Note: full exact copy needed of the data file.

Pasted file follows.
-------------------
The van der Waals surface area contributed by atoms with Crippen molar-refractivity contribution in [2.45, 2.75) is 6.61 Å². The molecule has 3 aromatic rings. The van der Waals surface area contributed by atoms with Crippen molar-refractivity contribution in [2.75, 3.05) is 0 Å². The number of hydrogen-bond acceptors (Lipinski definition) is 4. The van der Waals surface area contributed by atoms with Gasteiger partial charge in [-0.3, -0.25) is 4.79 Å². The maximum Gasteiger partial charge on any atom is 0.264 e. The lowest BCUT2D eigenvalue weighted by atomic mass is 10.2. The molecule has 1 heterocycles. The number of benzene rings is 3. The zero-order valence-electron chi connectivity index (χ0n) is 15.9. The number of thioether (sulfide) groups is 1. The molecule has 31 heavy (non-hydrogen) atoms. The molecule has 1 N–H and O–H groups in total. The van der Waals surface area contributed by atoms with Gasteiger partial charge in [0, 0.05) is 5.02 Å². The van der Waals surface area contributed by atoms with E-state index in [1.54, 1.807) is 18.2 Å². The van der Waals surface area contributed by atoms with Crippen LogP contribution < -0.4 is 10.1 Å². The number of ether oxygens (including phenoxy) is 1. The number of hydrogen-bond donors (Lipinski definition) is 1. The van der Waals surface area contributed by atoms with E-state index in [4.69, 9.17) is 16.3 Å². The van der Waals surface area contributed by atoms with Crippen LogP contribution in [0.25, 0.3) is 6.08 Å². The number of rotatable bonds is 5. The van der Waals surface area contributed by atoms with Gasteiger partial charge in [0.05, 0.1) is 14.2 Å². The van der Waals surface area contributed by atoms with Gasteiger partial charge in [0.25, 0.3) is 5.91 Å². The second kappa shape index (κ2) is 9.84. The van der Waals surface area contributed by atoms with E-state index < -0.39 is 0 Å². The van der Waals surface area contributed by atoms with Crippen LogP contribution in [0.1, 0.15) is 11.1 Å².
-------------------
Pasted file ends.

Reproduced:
The van der Waals surface area contributed by atoms with Crippen molar-refractivity contribution in [2.45, 2.75) is 6.61 Å². The molecule has 3 aromatic rings. The van der Waals surface area contributed by atoms with Crippen molar-refractivity contribution in [2.75, 3.05) is 0 Å². The number of hydrogen-bond acceptors (Lipinski definition) is 4. The van der Waals surface area contributed by atoms with Gasteiger partial charge in [-0.3, -0.25) is 4.79 Å². The maximum Gasteiger partial charge on any atom is 0.264 e. The lowest BCUT2D eigenvalue weighted by atomic mass is 10.2. The molecule has 1 heterocycles. The number of benzene rings is 3. The zero-order valence-electron chi connectivity index (χ0n) is 15.9. The number of thioether (sulfide) groups is 1. The molecule has 31 heavy (non-hydrogen) atoms. The molecule has 1 N–H and O–H groups in total. The van der Waals surface area contributed by atoms with Gasteiger partial charge in [0, 0.05) is 5.02 Å². The van der Waals surface area contributed by atoms with E-state index in [1.54, 1.807) is 18.2 Å². The van der Waals surface area contributed by atoms with Crippen LogP contribution < -0.4 is 10.1 Å². The number of ether oxygens (including phenoxy) is 1. The number of hydrogen-bond donors (Lipinski definition) is 1. The van der Waals surface area contributed by atoms with E-state index in [4.69, 9.17) is 16.3 Å². The van der Waals surface area contributed by atoms with Crippen LogP contribution in [0.25, 0.3) is 6.08 Å². The number of rotatable bonds is 5. The van der Waals surface area contributed by atoms with Gasteiger partial charge in [0.05, 0.1) is 14.2 Å². The van der Waals surface area contributed by atoms with Gasteiger partial charge in [0.25, 0.3) is 5.91 Å². The second kappa shape index (κ2) is 9.84. The van der Waals surface area contributed by atoms with E-state index < -0.39 is 0 Å². The van der Waals surface area contributed by atoms with Crippen LogP contribution in [0.1, 0.15) is 11.1 Å².